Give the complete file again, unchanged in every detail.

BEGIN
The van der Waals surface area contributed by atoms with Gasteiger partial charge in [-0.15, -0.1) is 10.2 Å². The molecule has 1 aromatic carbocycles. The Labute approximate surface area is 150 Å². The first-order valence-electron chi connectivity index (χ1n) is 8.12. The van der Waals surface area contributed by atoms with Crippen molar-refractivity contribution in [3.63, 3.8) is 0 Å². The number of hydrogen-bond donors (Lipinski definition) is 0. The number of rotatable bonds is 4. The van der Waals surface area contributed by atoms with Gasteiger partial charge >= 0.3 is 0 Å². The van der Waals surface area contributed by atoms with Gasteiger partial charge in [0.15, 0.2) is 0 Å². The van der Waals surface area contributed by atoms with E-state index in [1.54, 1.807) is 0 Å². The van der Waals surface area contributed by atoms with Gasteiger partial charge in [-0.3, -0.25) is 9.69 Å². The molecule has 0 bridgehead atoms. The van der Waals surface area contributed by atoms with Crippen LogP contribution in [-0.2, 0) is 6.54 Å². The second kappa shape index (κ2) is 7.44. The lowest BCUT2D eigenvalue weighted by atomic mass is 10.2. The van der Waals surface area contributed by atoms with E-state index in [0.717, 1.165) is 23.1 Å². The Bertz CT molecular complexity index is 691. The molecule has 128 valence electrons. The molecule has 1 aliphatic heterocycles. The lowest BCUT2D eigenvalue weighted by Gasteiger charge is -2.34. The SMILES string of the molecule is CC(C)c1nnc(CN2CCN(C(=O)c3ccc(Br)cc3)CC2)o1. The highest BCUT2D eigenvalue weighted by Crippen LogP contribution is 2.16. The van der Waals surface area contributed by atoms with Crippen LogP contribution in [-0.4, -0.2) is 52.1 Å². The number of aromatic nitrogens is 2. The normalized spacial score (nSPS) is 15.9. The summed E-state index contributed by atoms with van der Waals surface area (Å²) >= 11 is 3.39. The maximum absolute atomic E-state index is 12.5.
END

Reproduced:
The van der Waals surface area contributed by atoms with Gasteiger partial charge in [-0.15, -0.1) is 10.2 Å². The molecule has 1 aromatic carbocycles. The Labute approximate surface area is 150 Å². The first-order valence-electron chi connectivity index (χ1n) is 8.12. The van der Waals surface area contributed by atoms with Crippen molar-refractivity contribution in [3.63, 3.8) is 0 Å². The number of hydrogen-bond donors (Lipinski definition) is 0. The number of rotatable bonds is 4. The van der Waals surface area contributed by atoms with Gasteiger partial charge >= 0.3 is 0 Å². The van der Waals surface area contributed by atoms with Gasteiger partial charge in [0.15, 0.2) is 0 Å². The van der Waals surface area contributed by atoms with E-state index in [1.54, 1.807) is 0 Å². The van der Waals surface area contributed by atoms with Gasteiger partial charge in [-0.3, -0.25) is 9.69 Å². The molecule has 0 bridgehead atoms. The van der Waals surface area contributed by atoms with Crippen LogP contribution in [-0.2, 0) is 6.54 Å². The second kappa shape index (κ2) is 7.44. The lowest BCUT2D eigenvalue weighted by atomic mass is 10.2. The van der Waals surface area contributed by atoms with E-state index in [0.717, 1.165) is 23.1 Å². The Bertz CT molecular complexity index is 691. The molecule has 128 valence electrons. The molecule has 1 aliphatic heterocycles. The lowest BCUT2D eigenvalue weighted by Gasteiger charge is -2.34. The SMILES string of the molecule is CC(C)c1nnc(CN2CCN(C(=O)c3ccc(Br)cc3)CC2)o1. The highest BCUT2D eigenvalue weighted by Crippen LogP contribution is 2.16. The van der Waals surface area contributed by atoms with Crippen LogP contribution in [-0.4, -0.2) is 52.1 Å². The number of aromatic nitrogens is 2. The normalized spacial score (nSPS) is 15.9. The summed E-state index contributed by atoms with van der Waals surface area (Å²) >= 11 is 3.39. The maximum absolute atomic E-state index is 12.5.